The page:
Is forbearance amid disagreement a Christian virtue?

We should forebear one another—not to ensure church unity, but because God forebears us.
February 6, 2018

Putting up with one another during theological disagreements re­quires the practice of forbearance—an antique sounding word that James Calvin Davis thinks bears dusting off and restoring to its rightful place among the Christian virtues. He combines lucid exploration of the difficulties of forbearance with a passionate plea for the patient practice of it.

Davis obviously loves the church. He flatters his readers by assuming that we share his love and are committed to being the church with one another no matter what. I’m not convinced that Davis’s commitment to the unity and peace of the church is so widespread.

My denomination is locked in an unproductive fight over same-sex marriage and ordination that threatens to unravel our connection. Davis has helped me see how our theological arguments could be more fruitful if all sides began with a pledge “to listen, to attempt to hear, to understand and be patient, to persevere as the church as we argue, forbearing one another, even as Christ forebears us.” But my experience in a feuding church family leads me to believe that one reason church altercations are so divisive is because we love our positions on issues more than we love the body of Christ.

Although he roots forbearance in his love of the church, Davis doesn’t provide much theological rationale for why we ought to try so hard to put up with one another to ensure the church’s unity. With the exception of a good section on Christ and friendship, Davis presents forbearance as a mostly human moral perfor­mance that doesn’t rely on help from divine agency. Our allegiance to God, he believes, should translate clearly and discernibly into “a moral universe” of “loving God in neighbor-love and stranger-love.” Davis says that the “objective of theology is to understand ourselves in the most expansive context possible.” I would argue, more specifically, that it’s a Christian claim that we should cultivate forbearance—and its corresponding virtues of patience, humility, and actively embracing love—because that’s truly the way God is.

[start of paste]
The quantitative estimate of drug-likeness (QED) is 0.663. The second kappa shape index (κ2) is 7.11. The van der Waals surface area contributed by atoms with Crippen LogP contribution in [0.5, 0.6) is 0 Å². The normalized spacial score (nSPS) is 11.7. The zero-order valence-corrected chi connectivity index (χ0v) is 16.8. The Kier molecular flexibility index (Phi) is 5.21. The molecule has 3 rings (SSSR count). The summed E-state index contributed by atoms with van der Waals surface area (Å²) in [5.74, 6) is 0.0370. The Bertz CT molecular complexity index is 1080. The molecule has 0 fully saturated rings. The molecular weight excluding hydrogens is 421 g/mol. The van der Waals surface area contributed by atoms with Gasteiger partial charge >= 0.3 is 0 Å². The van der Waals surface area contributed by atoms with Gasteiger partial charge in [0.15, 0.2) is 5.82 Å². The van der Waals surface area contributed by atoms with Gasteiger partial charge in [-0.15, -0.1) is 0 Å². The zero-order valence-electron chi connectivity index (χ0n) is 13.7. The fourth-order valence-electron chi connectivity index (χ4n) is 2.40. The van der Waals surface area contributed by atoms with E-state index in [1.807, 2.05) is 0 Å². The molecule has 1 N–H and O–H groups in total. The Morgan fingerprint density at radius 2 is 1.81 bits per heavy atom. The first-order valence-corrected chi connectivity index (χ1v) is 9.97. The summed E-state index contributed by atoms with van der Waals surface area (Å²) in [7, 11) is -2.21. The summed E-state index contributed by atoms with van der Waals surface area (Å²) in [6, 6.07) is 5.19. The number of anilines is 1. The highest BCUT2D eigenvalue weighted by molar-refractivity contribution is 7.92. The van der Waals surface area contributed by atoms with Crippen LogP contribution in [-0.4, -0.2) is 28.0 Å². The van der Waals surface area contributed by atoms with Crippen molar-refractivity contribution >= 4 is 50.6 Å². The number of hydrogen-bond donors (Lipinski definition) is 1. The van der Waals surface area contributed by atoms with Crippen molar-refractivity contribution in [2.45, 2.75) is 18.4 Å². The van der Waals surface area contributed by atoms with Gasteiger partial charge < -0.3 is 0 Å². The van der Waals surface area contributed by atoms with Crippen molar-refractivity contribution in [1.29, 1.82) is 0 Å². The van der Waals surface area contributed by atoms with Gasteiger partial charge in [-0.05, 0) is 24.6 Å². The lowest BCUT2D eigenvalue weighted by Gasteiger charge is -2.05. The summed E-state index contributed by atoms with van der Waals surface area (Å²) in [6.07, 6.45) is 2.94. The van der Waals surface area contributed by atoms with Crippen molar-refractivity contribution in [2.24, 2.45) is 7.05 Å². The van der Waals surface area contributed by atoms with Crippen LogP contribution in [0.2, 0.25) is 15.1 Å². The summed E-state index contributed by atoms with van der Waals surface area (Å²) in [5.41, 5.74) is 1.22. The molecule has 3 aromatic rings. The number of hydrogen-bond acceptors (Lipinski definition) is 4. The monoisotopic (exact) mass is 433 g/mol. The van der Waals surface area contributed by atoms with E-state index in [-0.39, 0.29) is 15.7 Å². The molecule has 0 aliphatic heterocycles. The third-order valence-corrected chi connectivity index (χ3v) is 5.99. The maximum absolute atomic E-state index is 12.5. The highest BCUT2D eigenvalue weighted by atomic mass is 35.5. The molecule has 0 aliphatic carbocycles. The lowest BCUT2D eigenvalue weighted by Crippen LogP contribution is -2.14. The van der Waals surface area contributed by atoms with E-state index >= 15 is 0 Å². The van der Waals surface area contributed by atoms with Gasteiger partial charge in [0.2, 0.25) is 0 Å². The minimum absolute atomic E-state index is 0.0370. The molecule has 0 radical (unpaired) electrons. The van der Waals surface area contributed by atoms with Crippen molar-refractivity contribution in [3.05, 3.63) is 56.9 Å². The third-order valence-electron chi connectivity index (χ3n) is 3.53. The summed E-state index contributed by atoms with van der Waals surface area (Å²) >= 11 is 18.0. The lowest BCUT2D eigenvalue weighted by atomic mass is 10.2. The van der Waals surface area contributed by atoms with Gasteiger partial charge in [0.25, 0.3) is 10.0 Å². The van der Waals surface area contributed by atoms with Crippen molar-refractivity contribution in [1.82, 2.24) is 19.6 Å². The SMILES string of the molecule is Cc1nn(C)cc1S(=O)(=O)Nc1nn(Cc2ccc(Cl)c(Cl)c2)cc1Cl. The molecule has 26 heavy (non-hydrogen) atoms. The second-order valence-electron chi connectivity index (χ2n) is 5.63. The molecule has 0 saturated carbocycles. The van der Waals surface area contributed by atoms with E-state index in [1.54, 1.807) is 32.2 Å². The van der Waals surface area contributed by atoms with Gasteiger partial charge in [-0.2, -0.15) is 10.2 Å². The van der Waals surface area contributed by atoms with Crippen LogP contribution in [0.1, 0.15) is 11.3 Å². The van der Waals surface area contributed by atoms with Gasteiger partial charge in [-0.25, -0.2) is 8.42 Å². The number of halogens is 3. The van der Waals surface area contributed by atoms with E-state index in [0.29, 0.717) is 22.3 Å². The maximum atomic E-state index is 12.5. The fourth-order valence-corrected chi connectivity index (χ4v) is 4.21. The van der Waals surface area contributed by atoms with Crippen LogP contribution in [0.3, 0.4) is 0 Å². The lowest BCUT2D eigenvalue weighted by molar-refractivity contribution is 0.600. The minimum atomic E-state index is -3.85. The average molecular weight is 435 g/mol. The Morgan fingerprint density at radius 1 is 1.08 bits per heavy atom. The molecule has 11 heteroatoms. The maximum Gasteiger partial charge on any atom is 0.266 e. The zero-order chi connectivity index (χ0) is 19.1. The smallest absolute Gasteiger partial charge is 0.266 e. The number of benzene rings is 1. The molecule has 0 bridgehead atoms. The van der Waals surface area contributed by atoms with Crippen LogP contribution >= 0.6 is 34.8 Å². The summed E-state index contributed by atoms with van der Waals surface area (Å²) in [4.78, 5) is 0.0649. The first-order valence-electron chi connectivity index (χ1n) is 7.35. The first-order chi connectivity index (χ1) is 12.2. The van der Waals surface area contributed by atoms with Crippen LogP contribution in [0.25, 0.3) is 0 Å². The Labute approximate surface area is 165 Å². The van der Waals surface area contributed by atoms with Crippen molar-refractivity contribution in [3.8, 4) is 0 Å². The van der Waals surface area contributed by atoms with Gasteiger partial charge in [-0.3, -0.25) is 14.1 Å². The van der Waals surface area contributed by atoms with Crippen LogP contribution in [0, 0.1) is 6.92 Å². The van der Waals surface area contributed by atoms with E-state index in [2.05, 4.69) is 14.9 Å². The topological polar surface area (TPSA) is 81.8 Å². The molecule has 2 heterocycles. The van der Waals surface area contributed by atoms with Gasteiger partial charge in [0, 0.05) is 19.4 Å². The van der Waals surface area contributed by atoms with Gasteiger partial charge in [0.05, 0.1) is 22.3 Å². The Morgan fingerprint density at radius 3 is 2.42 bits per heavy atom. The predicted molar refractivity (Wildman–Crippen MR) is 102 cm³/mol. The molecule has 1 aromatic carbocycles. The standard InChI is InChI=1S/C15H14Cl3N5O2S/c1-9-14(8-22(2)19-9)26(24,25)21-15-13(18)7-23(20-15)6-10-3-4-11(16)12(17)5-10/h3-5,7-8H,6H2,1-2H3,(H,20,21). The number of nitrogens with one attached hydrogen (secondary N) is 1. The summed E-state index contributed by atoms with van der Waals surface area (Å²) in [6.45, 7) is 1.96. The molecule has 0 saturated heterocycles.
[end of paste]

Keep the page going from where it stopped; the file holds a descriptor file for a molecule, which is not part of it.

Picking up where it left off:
Davis describes Jesus as a helpful “interpretive lens” and praises Jesus’ “legacy.” But the essentialist Jesus he describes is too detached from the narratives of Christian faith to provide much help with the heavy lifting required to forbear one another.

Although Forbearance tries to be fair to conservative Christians, the book’s sympathies and motivations are essentially liberal. Davis admits that liberals demonstrate rigid orthodoxies and exclusivism just as conservatives do. But the truth to which he is committed seems determinedly vague and without much christological content. In theological disputes, he urges us, we should remember that “God is more than what we can discern” and appeal to “that greatness—call it mystery, otherness, inscrutability, or Something More.” I can’t imagine such vagueness being much help in arguments between self-designated progressive and conservative Christians.

Davis has a fine discussion of the ways in which an appeal to forbearance can be misused. He asks: “Does the practice of forbearance undermine the church’s commitment to the preservation of God’s truth?” However, he then calls commitment to the truth a “Protestant principle,” a claim that he should perhaps run past his Catholic friends. Catholics are equally committed to the truth, though in a more ecclesial, doctrinal, hierarchical way than Davis. I fear that in the interest of potential agreement, Davis has flattened out and depersonalized Christian truth, thereby failing to do justice to the deep disagreements Christians have over what is true and what is not.

Davis’s invocation of Martin Luther King’s forbearance is well done. King’s example could have provided the opportunity for a more nuanced reflection on how power inequalities affect theological disputes. Factors like class, gender, and race can determine how your charitable forbearance might leave me to languish in (and benefit from) my sinful separations from you. When I urge you to forbear me in my disagreements with you, it makes a big difference if I have power and you don’t.

I appreciate the book’s honest admission that the call for forbearance can be a retreat from social justice. Although justice is a noble aspiration, Davis is convinced that we’ll never achieve justice by refusing to engage, argue, and stay in conversation with one another in the church. I wish he had also included a more extended discussion of those times when forbearance should end and other virtues, like accountability and correction, should set limits on patience, humility, and friendship.

The concluding statement by Nancy Jakiela and Albert Zaccor, which was adopted by Davis’s home congregation, is a perfect ending to the book. It exemplifies that there are churches committed to “the conviction and the practice of forbearance.” Our disagreements would end more faithfully and constructively if every denomination and congregation began its arguments by reading this book.